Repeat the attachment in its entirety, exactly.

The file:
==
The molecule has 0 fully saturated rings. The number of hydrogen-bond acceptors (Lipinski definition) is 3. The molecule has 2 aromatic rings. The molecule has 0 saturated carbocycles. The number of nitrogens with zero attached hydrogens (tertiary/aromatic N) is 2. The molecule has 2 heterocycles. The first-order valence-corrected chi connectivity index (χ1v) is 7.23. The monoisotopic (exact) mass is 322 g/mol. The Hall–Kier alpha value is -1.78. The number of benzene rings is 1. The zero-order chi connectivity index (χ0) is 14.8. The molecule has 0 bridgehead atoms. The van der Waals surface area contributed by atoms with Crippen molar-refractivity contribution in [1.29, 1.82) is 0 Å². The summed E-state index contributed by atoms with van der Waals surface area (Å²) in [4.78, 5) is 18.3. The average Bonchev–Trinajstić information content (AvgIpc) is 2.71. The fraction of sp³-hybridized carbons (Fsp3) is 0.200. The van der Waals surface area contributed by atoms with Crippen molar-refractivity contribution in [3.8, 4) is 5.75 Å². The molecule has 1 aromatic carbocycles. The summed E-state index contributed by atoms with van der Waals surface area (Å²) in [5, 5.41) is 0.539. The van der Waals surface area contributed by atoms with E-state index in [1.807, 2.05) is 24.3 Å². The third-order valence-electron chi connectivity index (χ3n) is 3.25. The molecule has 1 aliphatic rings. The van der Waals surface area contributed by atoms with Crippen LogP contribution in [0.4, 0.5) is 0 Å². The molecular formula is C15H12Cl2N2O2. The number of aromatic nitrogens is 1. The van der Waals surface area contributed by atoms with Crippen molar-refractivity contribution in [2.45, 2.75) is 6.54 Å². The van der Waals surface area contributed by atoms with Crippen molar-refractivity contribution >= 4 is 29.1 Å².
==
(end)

The molecule has 0 fully saturated rings. The number of hydrogen-bond acceptors (Lipinski definition) is 3. The molecule has 2 aromatic rings. The molecule has 0 saturated carbocycles. The number of nitrogens with zero attached hydrogens (tertiary/aromatic N) is 2. The molecule has 2 heterocycles. The first-order valence-corrected chi connectivity index (χ1v) is 7.23. The monoisotopic (exact) mass is 322 g/mol. The Hall–Kier alpha value is -1.78. The number of benzene rings is 1. The zero-order chi connectivity index (χ0) is 14.8. The molecule has 0 bridgehead atoms. The van der Waals surface area contributed by atoms with Crippen molar-refractivity contribution in [1.29, 1.82) is 0 Å². The summed E-state index contributed by atoms with van der Waals surface area (Å²) in [4.78, 5) is 18.3. The average Bonchev–Trinajstić information content (AvgIpc) is 2.71. The fraction of sp³-hybridized carbons (Fsp3) is 0.200. The van der Waals surface area contributed by atoms with Crippen molar-refractivity contribution in [3.8, 4) is 5.75 Å². The molecule has 1 aromatic carbocycles. The summed E-state index contributed by atoms with van der Waals surface area (Å²) in [5, 5.41) is 0.539. The van der Waals surface area contributed by atoms with E-state index in [1.807, 2.05) is 24.3 Å². The third-order valence-electron chi connectivity index (χ3n) is 3.25. The molecule has 1 aliphatic rings. The van der Waals surface area contributed by atoms with Crippen LogP contribution in [0.4, 0.5) is 0 Å². The molecular formula is C15H12Cl2N2O2. The number of aromatic nitrogens is 1. The van der Waals surface area contributed by atoms with Crippen molar-refractivity contribution in [2.45, 2.75) is 6.54 Å². The van der Waals surface area contributed by atoms with Crippen molar-refractivity contribution >= 4 is 29.1 Å².